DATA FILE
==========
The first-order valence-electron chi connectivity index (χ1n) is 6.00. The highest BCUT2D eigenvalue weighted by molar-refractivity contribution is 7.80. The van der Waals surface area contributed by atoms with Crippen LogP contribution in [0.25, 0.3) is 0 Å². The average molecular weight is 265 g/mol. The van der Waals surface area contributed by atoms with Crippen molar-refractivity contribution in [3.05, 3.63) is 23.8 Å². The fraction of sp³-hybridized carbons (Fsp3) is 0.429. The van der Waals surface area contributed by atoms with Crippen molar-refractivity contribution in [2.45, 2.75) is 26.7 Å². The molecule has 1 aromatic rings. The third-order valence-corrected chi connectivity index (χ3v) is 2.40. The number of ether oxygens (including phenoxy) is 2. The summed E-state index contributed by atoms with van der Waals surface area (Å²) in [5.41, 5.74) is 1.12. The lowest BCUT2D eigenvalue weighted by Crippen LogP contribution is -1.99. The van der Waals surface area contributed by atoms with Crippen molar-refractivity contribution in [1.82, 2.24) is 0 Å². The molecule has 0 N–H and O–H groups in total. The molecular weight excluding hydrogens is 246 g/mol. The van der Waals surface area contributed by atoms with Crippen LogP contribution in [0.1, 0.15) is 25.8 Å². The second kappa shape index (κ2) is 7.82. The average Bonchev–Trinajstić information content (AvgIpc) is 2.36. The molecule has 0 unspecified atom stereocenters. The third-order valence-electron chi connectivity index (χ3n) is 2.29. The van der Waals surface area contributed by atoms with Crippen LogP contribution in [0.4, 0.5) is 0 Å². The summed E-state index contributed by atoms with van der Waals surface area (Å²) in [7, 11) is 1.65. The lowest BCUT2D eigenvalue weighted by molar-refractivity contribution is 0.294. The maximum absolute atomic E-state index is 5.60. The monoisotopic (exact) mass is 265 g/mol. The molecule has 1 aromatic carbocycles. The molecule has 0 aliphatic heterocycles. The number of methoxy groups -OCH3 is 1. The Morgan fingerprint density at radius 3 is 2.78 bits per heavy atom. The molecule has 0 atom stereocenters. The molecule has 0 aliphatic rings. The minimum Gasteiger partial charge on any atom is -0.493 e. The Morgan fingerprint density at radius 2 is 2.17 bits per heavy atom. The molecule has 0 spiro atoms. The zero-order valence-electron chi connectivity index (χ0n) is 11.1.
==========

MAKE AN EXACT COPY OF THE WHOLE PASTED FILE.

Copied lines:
The first-order valence-electron chi connectivity index (χ1n) is 6.00. The highest BCUT2D eigenvalue weighted by molar-refractivity contribution is 7.80. The van der Waals surface area contributed by atoms with Crippen LogP contribution in [0.25, 0.3) is 0 Å². The average molecular weight is 265 g/mol. The van der Waals surface area contributed by atoms with Crippen molar-refractivity contribution in [3.05, 3.63) is 23.8 Å². The fraction of sp³-hybridized carbons (Fsp3) is 0.429. The van der Waals surface area contributed by atoms with Crippen molar-refractivity contribution in [2.45, 2.75) is 26.7 Å². The molecule has 1 aromatic rings. The third-order valence-corrected chi connectivity index (χ3v) is 2.40. The number of ether oxygens (including phenoxy) is 2. The summed E-state index contributed by atoms with van der Waals surface area (Å²) in [5.41, 5.74) is 1.12. The lowest BCUT2D eigenvalue weighted by Crippen LogP contribution is -1.99. The van der Waals surface area contributed by atoms with Crippen molar-refractivity contribution in [1.82, 2.24) is 0 Å². The molecule has 0 N–H and O–H groups in total. The molecular weight excluding hydrogens is 246 g/mol. The van der Waals surface area contributed by atoms with Crippen LogP contribution in [0.1, 0.15) is 25.8 Å². The second kappa shape index (κ2) is 7.82. The average Bonchev–Trinajstić information content (AvgIpc) is 2.36. The molecule has 0 unspecified atom stereocenters. The third-order valence-electron chi connectivity index (χ3n) is 2.29. The van der Waals surface area contributed by atoms with Crippen LogP contribution in [0.4, 0.5) is 0 Å². The summed E-state index contributed by atoms with van der Waals surface area (Å²) in [7, 11) is 1.65. The lowest BCUT2D eigenvalue weighted by molar-refractivity contribution is 0.294. The maximum absolute atomic E-state index is 5.60. The monoisotopic (exact) mass is 265 g/mol. The molecule has 1 aromatic carbocycles. The molecule has 0 aliphatic heterocycles. The number of methoxy groups -OCH3 is 1. The Morgan fingerprint density at radius 3 is 2.78 bits per heavy atom. The molecule has 0 atom stereocenters. The molecule has 0 aliphatic rings. The minimum Gasteiger partial charge on any atom is -0.493 e. The Morgan fingerprint density at radius 2 is 2.17 bits per heavy atom. The molecule has 0 spiro atoms. The zero-order valence-electron chi connectivity index (χ0n) is 11.1.